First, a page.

The TGA on Wednesday said the third dose would only be given at least six months after completing a “COVID-19 vaccine primary series”.
Australians who received two jabs of AstraZeneca or Moderna will still be eligible for the Pfizer booster.
Health Minister Greg Hunt declared the announcement an “important step” as Australia continues to move forward from the coronavirus pandemic.
“It will mean that Australia will be one of the most highly vaccinated societies in the world,” Mr Hunt said during a press conference on Wednesday morning.
The Therapeutic Goods Administration (TGA) has provisionally approved a booster shot of the Pfizer vaccine for Australians aged 18 years and over
“One of the most recently vaccinated communities in the world. And one of the first to receive a whole population booster program.”
Mr Hunt said the Australian Technical Advisory Group on Immunisation (ATAGI) will provide final advice on the booster jab. 
Subject to ATAGI advice, he expects the booster program will begin no later than November 8. 
“We have the supplies, we have a distribution mechanism, we will work with the states, the GPs, the pharmacies, the Commonwealth vaccination clinics, the indigenous vaccination clinics to ensure that everybody is in place,” he said.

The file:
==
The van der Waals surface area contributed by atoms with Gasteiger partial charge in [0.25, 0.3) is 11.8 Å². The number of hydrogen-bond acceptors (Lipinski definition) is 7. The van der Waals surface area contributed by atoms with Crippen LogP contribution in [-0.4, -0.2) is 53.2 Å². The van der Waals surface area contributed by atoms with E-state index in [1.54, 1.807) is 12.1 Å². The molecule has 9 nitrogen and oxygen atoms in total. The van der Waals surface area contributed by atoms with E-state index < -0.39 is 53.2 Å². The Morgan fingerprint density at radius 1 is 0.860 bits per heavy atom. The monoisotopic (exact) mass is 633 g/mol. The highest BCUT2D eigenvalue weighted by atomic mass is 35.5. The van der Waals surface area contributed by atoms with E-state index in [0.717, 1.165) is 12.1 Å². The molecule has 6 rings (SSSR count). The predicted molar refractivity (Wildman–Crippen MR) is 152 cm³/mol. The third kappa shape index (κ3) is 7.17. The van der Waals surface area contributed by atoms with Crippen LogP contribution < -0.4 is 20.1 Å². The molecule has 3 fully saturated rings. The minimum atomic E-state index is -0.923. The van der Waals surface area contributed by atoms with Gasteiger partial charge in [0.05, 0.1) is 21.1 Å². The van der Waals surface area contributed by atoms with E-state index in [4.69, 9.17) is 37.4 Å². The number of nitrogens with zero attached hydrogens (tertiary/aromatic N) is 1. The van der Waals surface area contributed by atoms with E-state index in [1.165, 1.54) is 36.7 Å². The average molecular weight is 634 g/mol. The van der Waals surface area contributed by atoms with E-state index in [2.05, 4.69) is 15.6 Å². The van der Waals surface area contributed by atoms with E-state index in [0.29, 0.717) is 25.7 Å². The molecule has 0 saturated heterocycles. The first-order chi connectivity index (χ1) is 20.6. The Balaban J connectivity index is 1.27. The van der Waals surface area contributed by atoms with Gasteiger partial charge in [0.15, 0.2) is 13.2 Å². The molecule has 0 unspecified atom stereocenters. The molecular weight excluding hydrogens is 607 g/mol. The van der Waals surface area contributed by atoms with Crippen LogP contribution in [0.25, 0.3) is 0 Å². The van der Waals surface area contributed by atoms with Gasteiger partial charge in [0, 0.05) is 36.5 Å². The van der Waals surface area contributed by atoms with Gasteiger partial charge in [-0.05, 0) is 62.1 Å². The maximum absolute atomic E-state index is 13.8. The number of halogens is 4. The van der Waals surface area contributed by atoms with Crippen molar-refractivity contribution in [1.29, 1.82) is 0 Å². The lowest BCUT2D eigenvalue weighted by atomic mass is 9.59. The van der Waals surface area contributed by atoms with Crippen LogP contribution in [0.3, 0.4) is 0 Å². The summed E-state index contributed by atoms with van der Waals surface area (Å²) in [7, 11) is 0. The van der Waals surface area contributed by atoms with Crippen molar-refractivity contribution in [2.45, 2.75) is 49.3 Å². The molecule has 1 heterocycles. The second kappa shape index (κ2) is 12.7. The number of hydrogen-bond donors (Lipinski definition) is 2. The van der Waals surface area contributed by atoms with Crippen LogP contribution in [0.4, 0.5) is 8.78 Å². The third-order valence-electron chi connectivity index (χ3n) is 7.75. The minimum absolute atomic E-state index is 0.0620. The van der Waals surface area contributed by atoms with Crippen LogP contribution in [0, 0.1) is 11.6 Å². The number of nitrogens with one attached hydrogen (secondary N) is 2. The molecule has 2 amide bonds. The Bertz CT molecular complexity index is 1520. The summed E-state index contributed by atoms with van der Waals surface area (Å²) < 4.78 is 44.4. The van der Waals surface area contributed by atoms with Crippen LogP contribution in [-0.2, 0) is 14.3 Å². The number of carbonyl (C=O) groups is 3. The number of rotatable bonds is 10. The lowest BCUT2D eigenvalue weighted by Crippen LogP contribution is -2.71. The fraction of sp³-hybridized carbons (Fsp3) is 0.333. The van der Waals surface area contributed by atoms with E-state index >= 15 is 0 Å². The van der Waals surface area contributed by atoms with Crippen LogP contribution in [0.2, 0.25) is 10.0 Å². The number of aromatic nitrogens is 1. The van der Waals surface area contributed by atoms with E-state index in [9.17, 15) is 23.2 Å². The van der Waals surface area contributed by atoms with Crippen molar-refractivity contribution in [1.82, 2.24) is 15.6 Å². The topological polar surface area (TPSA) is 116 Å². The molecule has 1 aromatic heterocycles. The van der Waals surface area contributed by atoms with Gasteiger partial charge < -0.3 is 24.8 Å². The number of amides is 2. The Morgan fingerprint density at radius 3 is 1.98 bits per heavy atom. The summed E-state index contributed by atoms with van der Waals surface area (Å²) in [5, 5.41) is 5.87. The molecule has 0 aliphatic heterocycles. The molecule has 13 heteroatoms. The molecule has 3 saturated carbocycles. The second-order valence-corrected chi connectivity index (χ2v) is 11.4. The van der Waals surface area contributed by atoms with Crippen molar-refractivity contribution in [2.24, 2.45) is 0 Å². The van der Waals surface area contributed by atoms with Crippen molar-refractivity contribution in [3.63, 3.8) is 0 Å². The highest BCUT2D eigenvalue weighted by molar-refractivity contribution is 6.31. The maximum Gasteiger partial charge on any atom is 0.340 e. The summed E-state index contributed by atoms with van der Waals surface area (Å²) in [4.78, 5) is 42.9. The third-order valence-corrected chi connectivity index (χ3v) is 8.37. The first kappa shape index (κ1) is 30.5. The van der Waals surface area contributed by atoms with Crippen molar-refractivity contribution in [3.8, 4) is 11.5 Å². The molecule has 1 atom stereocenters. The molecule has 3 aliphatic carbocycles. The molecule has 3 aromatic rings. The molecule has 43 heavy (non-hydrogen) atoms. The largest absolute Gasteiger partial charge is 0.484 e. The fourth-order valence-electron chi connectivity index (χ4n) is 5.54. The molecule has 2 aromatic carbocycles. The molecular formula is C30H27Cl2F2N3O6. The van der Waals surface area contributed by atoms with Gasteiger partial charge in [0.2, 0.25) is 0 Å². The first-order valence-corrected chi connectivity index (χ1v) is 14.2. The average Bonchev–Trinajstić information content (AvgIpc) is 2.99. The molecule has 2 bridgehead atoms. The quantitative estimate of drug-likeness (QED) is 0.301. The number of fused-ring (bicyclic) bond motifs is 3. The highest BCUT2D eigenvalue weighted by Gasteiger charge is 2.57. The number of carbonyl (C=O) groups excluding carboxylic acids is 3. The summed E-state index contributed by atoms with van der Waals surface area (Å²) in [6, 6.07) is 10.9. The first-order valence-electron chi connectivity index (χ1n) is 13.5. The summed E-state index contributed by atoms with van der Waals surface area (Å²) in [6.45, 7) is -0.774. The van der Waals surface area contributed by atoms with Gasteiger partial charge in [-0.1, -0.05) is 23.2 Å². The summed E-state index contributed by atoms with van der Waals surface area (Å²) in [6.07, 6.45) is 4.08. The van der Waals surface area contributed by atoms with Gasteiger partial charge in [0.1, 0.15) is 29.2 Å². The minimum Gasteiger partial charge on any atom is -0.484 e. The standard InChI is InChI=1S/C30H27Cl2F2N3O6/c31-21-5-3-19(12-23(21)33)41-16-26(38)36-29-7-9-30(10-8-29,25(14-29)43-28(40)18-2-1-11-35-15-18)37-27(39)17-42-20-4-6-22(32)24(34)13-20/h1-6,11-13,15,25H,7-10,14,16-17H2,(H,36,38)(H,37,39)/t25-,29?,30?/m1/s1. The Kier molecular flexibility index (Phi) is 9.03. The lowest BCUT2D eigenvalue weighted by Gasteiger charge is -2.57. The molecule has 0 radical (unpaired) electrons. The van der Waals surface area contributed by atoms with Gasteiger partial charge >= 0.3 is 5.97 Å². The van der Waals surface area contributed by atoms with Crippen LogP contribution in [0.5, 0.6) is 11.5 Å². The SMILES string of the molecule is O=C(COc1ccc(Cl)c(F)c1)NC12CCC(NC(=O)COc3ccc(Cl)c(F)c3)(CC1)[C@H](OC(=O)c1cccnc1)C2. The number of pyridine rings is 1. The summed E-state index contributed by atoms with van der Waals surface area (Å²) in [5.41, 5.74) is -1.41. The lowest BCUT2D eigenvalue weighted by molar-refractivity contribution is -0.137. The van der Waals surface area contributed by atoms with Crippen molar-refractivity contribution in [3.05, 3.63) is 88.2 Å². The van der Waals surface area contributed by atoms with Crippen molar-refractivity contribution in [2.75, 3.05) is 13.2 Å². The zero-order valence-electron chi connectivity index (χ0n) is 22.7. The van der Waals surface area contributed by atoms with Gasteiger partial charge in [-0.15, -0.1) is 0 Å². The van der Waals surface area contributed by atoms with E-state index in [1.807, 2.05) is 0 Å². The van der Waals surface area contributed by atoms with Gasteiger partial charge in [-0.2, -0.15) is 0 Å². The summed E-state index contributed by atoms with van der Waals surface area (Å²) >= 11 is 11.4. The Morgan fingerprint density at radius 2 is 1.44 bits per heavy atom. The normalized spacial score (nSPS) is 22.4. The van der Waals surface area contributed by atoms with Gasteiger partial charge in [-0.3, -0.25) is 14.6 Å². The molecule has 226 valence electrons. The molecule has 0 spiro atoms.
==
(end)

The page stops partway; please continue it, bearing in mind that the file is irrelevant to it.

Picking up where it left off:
The booster jabs will first be rolled out to original priority groups, including people in aged care and disability care settings, Mr Hunt said.
Pfizer booster program to begin imminently
“And then finally, as I say, it’s a universal booster and so it is available for a Pfizer, AstraZeneca or Moderna,” Mr Hunt said.
“As people come to the six-month plus timeframe since a second dose, Pfizer will be available.”
The Health Minister said people remain fully vaccinated with two doses of a vaccine but the booster “will provide additional protection and peace of mind for Australians”.
TGA Deputy Secretary Professor John Skerritt said, “As the minister said, it is important to reinforce two doses of each of the approved vaccines provide excellent protection against serious illness, hospitalisation and death.”
“We do know that boosters may give additional protection against mild COVID and they may have an impact on having transmission and we do know that in the elderly and compromised that an additional dose is valuable. It may provide reassurance for frontline health workers.”
Health Minister Greg Hunt declared the announcement is an “important step” as Australia continues to move forward from the coronavirus pandemic. Picture: Sam Mooy/Getty Images
The government also expects that Moderna will shortly apply to the TGA for registration of booster doses for their vaccine.
Australia is “well prepared” to administer the boosters with more than 151 million Pfizer, Novavax and Moderna vaccines already secured for supply into the future.
More than 87 per cent of eligible Australians aged 16 and over have received a least one dose of a COVID-19 vaccine and 74 per cent are fully vaccinated.
Australians who are severely immunocompromised have been able to receive a third COVID-19 vaccine dose since October 11.

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